Colour and spatial vision in a reef fish, Rhinecanthus aculeatus

Champ, Connor Michael (2012). Colour and spatial vision in a reef fish, Rhinecanthus aculeatus PhD Thesis, Queensland Brain Institute, The University of Queensland.

       
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Author Champ, Connor Michael
Thesis Title Colour and spatial vision in a reef fish, Rhinecanthus aculeatus
Formatted title Colour and spatial vision in a reef fish, Rhinecanthus aculeatus
School, Centre or Institute Queensland Brain Institute
Institution The University of Queensland
Publication date 2012-02
Thesis type PhD Thesis
Supervisor Justin Marshall
Misha Vorobyev
Ulrike Siebeck
Guy Wallis
Total pages 247
Total colour pages 247
Language eng
Subjects 060604 Comparative Physiology
060809 Vertebrate Biology
060603 Animal Physiology - Systems
Formatted abstract To the human observer the reef environment is perhaps the most colourful of all natural environments and coral reef fishes present us with a stunning assemblage of colours and patterns. The diversity of colours and patterns in these fish has long fascinated researchers and several explanations have been put forward. Factors that may influence such colouration include display, metabolic by-product, phylogeny, external factors and camouflage. Given the diversity of lifestyles and habitats on the reefs it is likely that many of the colours and patterns we see are compromises dictated by a number of these elements, however, our inquiry into such factors is limited by a current lack of knowledge about the vision of these animals. As such, assumptions about reef fish colouration are often based on our own perception of colours and patterns.

This thesis has used a test species, the Rhinecanthus aculeatus to examine the perception of reef fishes. This species has been examined because it was found to be highly amenable to behavioural testing and because it displays both the diverse colouration and intricate patterning associated with reef fishes. To begin with the ability of the animal to perceive colours was examined. Using modelling and behavioural testing it was found that the animal was capable of using a particular type of photoreceptor known as a double cone for colour vision. This photoreceptor type is found in abundance in reef fish but it function had previously been unknown. The use of this photoreceptor meant that this fish and potentially many more reef fish possess better colour vision than previously thought. This is the first time double cone involvement in colour discrimination has been shown directly in any animal.

Having examined the colour vision system of the animal and finding the receptors responsible for colour vision the thesis then examined the thresholds of this colour vision system i.e. how different colours have to be for the fish to discriminate them. To do this the animal was behaviourally tested once more with colours that were designed to test these thresholds. The retina of the animal was then mapped and the photoreceptors in the retina measured in detail using a variety of techniques that included confocal microscopy, wholemounting of tissues and intracellular dying. Results obtained indicated that the behavioural results could be predicted well and that the anatomy of the photoreceptors set a limit on the behavioural thresholds of the animal. This indicated that this fish species, and perhaps other fish, could have their behavioural thresholds predicted if the anatomy of the photoreceptors is known. This is also the first time that behavioural thresholds had been obtained in a reef fish. Using these results we can now reasonably predict what colours this species can or cannot see.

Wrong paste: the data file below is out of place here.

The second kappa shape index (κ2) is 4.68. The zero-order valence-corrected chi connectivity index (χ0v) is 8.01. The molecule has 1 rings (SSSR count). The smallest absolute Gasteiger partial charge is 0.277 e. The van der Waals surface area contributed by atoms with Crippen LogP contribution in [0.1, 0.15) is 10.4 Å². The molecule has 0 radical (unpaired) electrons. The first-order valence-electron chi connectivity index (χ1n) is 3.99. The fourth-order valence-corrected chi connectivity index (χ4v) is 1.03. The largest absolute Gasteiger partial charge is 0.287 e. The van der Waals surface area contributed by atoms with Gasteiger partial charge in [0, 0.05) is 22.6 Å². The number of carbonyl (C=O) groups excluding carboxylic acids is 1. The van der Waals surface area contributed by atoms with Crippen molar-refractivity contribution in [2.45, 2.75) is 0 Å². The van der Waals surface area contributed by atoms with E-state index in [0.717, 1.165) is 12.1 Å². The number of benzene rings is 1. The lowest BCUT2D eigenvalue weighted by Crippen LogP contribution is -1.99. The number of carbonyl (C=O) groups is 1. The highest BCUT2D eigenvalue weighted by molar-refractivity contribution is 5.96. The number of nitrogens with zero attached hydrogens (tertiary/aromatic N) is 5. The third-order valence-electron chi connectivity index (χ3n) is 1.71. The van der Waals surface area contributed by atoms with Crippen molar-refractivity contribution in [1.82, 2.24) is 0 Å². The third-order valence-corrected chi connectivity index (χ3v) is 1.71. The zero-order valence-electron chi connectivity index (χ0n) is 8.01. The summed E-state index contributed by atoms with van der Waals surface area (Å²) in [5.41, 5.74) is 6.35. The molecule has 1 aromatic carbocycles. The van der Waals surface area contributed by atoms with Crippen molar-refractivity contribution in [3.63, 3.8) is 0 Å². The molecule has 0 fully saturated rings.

The ability of the fish to perceive patterns (visual acuity) was then examined. Fish were behaviourally tested with a number of paradigms to ascertain the visual acuity of the species. This was then compared to predictions made by examining the spacing and numbers of cells in the retina of the animal. It was found that the behaviour and the anatomical estimates of acuity did not match well. Behavioural acuity was found to be approximately 1.75 cycles per degree while estimates from the photoreceptors and ganglion cells in the retina were 7.75 cycles per degree and 3.4 cycles per degree respectively. This indicated that the anatomy of the animal does not predict the visual acuity of this species well and that the triggerfish had acuity levels similar to that of a goldfish and far below that of humans (30-60 cycles per degree). This also meant that acuity of a reef species with intricate patterning is not necessarily 'high'.

The final part of the thesis has integrated the colour and acuity results and examined them in relation to the colour and patterns of the Rhinecanthus aculeatus itself. It can be seen that the colour displayed by the fish are readily perceivable to itself. Additionally it can be seen that the colours displayed on the animal are perceivable against the backgrounds on the reef it is commonly viewed upon. This was established by taking light measurements of the animal's environment via underwater spectrophotometry and scuba. Interestingly however it was found that the patterns on the animal become indistinguishable to other members of the species at relatively short distances (1-2m). Intricate patterning may therefore be a very short range communication device and the blurring of colours and patterns at distance may act as camouflage. This fits in well with theories of reef fish colouration put forward by Marshall and Vorobyev previously (Marshall 2000, Marshall and Vorobyev 2003).
Keyword Triggerfish
Vision
Acuity
Reefs
Photoreceptors
Double cones
Visual system
Teleost fishes
Behaviour
Colour vision

 
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Created: Mon, 24 Sep 2012, 18:43:08 EST by Mr Connor Champ on behalf of Scholarly Publishing and Digitisation Service